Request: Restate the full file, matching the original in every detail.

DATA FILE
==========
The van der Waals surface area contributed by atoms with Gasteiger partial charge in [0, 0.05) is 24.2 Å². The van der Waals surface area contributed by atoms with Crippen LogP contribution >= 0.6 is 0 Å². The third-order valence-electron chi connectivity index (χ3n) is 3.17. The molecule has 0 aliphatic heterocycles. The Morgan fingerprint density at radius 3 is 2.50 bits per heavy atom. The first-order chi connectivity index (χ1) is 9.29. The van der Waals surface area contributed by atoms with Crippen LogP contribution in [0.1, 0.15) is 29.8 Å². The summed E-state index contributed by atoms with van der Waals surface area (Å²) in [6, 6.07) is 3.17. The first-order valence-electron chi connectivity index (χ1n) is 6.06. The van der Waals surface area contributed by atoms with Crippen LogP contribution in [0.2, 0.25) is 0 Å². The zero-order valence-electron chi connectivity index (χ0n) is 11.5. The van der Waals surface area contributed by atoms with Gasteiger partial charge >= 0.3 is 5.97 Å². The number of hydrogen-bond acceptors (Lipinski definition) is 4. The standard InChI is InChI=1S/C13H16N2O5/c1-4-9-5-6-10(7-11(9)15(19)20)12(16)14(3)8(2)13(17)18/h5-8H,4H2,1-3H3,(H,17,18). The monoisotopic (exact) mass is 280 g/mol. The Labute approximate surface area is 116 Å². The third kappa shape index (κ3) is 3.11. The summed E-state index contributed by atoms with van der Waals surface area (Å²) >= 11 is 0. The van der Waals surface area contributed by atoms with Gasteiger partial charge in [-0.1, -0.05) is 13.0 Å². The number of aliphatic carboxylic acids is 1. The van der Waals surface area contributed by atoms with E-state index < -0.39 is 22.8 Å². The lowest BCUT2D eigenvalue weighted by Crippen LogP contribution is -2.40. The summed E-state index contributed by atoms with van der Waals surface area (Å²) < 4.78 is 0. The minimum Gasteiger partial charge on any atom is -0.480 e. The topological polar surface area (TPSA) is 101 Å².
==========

The van der Waals surface area contributed by atoms with Gasteiger partial charge in [0, 0.05) is 24.2 Å². The van der Waals surface area contributed by atoms with Crippen LogP contribution >= 0.6 is 0 Å². The third-order valence-electron chi connectivity index (χ3n) is 3.17. The molecule has 0 aliphatic heterocycles. The Morgan fingerprint density at radius 3 is 2.50 bits per heavy atom. The first-order chi connectivity index (χ1) is 9.29. The van der Waals surface area contributed by atoms with Crippen LogP contribution in [0.1, 0.15) is 29.8 Å². The summed E-state index contributed by atoms with van der Waals surface area (Å²) in [6, 6.07) is 3.17. The first-order valence-electron chi connectivity index (χ1n) is 6.06. The van der Waals surface area contributed by atoms with Crippen LogP contribution in [0.2, 0.25) is 0 Å². The zero-order valence-electron chi connectivity index (χ0n) is 11.5. The van der Waals surface area contributed by atoms with Gasteiger partial charge >= 0.3 is 5.97 Å². The number of hydrogen-bond acceptors (Lipinski definition) is 4. The standard InChI is InChI=1S/C13H16N2O5/c1-4-9-5-6-10(7-11(9)15(19)20)12(16)14(3)8(2)13(17)18/h5-8H,4H2,1-3H3,(H,17,18). The monoisotopic (exact) mass is 280 g/mol. The Labute approximate surface area is 116 Å². The third kappa shape index (κ3) is 3.11. The summed E-state index contributed by atoms with van der Waals surface area (Å²) >= 11 is 0. The van der Waals surface area contributed by atoms with Gasteiger partial charge in [-0.1, -0.05) is 13.0 Å². The number of aliphatic carboxylic acids is 1. The van der Waals surface area contributed by atoms with E-state index < -0.39 is 22.8 Å². The lowest BCUT2D eigenvalue weighted by Crippen LogP contribution is -2.40. The summed E-state index contributed by atoms with van der Waals surface area (Å²) < 4.78 is 0. The minimum Gasteiger partial charge on any atom is -0.480 e. The topological polar surface area (TPSA) is 101 Å².